In 1961 Carnaun NS was being repaired and a new room was added to it. While construction was in progress, the school had to be vacated. Canon Conor Heaney found temporary accommodation for the three teachers and 116 pupils in Castle Ellen House. Mr Tim O’ Regan, Miss Mary Ellen (Babs) O’Regan and Mrs. Nora O’ Regan were the three teachers at the time. The house itself was falling into disrepair, the gardens overgrown and neglected, but we, as children, were not in the least put out by this. We were totally in awe of the place.
Going to school in Castle Ellen was a wonderful and unique experience for us at the time. Imagine the mystique and exclusivity attached to a Landlord’s house. One could never imagine a group of children having free access to such a place as this. Yet this was a reality for us. Admittedly the Landlord’s ‘heyday’ had come to an end but the wonderful aura of the house and surroundings were still in evidence. Once you arrived at the gate and proceeded up the long tree-lined avenue you felt you were entering another world – a ‘narnia’. The tall mature trees stood like sentries on either side. They seemed so beautiful, strong and powerful and you felt they were looking down at you wondering what business you had there. It was springtime when we arrived and the daffodils were in bloom.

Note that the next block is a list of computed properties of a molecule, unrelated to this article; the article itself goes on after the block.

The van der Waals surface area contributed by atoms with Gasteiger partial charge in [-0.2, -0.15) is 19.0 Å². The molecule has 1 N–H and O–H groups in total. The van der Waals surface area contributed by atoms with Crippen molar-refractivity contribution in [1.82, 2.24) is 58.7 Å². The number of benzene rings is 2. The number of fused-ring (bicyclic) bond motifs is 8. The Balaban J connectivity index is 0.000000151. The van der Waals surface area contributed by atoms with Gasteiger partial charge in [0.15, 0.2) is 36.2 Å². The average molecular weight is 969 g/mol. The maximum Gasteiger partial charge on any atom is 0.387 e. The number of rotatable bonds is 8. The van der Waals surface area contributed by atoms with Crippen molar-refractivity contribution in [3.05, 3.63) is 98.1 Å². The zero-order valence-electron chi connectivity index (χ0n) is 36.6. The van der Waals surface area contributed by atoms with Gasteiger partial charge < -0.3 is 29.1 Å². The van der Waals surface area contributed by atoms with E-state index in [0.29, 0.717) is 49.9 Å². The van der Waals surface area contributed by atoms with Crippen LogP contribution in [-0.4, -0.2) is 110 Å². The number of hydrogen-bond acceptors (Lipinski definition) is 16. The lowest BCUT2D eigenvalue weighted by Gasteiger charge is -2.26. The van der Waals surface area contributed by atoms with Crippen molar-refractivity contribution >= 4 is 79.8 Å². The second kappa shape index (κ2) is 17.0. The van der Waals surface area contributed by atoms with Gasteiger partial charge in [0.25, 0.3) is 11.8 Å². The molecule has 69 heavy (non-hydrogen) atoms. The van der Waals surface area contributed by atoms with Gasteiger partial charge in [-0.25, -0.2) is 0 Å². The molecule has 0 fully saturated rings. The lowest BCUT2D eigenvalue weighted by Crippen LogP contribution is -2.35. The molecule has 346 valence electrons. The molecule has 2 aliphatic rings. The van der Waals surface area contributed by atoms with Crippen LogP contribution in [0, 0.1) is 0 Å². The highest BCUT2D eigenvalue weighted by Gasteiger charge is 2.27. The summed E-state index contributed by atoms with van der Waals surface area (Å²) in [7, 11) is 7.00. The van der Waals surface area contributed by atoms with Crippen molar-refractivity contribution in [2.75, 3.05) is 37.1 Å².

At the end of the avenue, which seemed endless to me, a bend to the left brought you in sight of the house. Viewing this for the first time left an everlasting impression on a young mind. The grey three storey flat roofed building had a most austere and stately look about it – not your average schoolhouse. The spaciousness immediately grabbed your attention. The front lawn, our playground, stood out like a plateau amidst the trees.